Do you have this problem with modern comedies and what do you love most about Monkey Business if you've seen it? 


Interview: Jamie Bell on falling in love with Annette Bening and his "Billy Elliot" reunion

by Nathaniel R

Jamie Bell has been famous since he was 14 years old. His debut film Billy Elliott (2000) about a young boy who discovers a passion for dancing that puts him at odds with his blue-collar community, became a global sensation. The charming film earned over $100 million (on a $5 million budget), received 3 Oscar nominations multiple BAFTAs, and eventually spawned a similarly popular stage musical which took yet more prizes.

The film also earned its young star the BAFTA for Best Actor in February of 2001. And, seventeen years later, here we are again. Jamie Bell is BAFTA nominated for Best Actor for his latest movie Film Stars Don't Die In Liverpool. The romantic drama, now in limited release, is about the last days of Oscar winner Gloria Grahame's (Annette Bening) life and the young unknown actor Peter Turner (Jamie Bell) she falls in love with, and whose life she essentially takes over moving into his parents home (where they're both mothered by Julie Walter).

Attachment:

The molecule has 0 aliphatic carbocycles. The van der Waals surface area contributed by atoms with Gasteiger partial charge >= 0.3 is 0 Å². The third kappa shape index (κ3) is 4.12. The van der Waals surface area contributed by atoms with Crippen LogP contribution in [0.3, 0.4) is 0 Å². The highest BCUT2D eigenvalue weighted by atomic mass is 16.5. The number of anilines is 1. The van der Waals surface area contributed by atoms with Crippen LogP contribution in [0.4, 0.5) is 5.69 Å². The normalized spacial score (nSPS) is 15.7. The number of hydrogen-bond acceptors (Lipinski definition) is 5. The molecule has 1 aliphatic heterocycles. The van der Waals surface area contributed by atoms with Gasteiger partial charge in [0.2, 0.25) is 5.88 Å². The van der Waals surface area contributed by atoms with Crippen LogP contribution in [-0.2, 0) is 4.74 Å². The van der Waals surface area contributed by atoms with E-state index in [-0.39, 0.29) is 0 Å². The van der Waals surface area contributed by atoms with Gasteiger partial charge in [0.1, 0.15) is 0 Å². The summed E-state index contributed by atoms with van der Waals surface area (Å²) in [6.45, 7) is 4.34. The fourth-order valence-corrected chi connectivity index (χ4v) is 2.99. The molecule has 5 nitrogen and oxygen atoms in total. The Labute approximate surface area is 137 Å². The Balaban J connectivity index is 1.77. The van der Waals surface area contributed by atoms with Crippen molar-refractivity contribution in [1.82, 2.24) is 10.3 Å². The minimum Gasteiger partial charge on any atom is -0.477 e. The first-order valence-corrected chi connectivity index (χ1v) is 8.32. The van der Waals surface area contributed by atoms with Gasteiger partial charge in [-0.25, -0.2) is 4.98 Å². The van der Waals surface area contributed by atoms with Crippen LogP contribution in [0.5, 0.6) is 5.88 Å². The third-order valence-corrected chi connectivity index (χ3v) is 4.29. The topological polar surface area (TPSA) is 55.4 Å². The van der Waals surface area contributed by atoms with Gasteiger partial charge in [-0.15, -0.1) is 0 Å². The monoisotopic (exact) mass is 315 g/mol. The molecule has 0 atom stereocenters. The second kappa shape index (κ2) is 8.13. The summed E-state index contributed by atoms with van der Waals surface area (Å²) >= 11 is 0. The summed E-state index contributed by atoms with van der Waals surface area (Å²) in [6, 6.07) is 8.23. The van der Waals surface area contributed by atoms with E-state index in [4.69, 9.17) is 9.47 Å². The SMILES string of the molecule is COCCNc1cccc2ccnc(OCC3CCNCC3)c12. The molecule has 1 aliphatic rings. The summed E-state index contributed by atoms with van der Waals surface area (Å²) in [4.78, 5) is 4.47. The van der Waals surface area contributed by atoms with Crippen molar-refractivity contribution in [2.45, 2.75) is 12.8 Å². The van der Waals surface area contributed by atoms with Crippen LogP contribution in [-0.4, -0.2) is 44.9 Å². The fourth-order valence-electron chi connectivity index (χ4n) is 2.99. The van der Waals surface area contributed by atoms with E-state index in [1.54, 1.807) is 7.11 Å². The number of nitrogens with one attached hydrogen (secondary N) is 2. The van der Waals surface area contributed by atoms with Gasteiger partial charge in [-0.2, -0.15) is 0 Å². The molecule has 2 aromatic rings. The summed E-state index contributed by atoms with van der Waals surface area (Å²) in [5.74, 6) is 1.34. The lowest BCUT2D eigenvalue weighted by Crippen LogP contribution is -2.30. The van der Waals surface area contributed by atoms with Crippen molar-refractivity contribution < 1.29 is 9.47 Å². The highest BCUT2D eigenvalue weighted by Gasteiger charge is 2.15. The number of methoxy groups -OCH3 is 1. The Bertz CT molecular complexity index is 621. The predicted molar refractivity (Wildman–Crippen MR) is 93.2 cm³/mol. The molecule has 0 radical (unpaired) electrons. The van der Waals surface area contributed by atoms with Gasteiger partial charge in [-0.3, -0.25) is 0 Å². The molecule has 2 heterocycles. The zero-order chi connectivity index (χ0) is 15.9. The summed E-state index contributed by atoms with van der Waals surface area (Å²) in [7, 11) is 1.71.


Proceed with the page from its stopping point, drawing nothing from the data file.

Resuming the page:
I had the opportunity to speak with Jamie Bell a few times this season at events which was a gift since the actor is so charming and his talent somehow still undervalued 17 years later. Film Stars Don't Die in Liverpool should change that as his best performance yet. Our interview is after the jump..

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Doc Corner: 'Bombshell: The Hedy Lamarr Story'

More often than not, biographic documentaries can feel staid in the way they so relentlessly follow a basic Point A to Point B narrative. It is understandable, really. After all, one must suppose that if somebody is interesting enough to have a documentary made about them, then they must be interesting enough to sustain 90 minutes without the need for their story to be gussied up with stylistic bells and tricky whistles.

Still, watching as many of these sort of films as I do, it can grow tiresome and can take me out of whatever spell the filmmaker hopes to cast.

And then there is a movie like Bombshell: The Hedy Lamarr Story. This is a film that it would be easy to pigeonhole before the opening scene has even begun - and it’s true that Alexandra Dean’s film adheres to a very traditional birth-to-death narrative. But what makes the film so interesting beyond its subject is the way it turns what could be perceived as just standard bio-doc delivery into a unique advantage.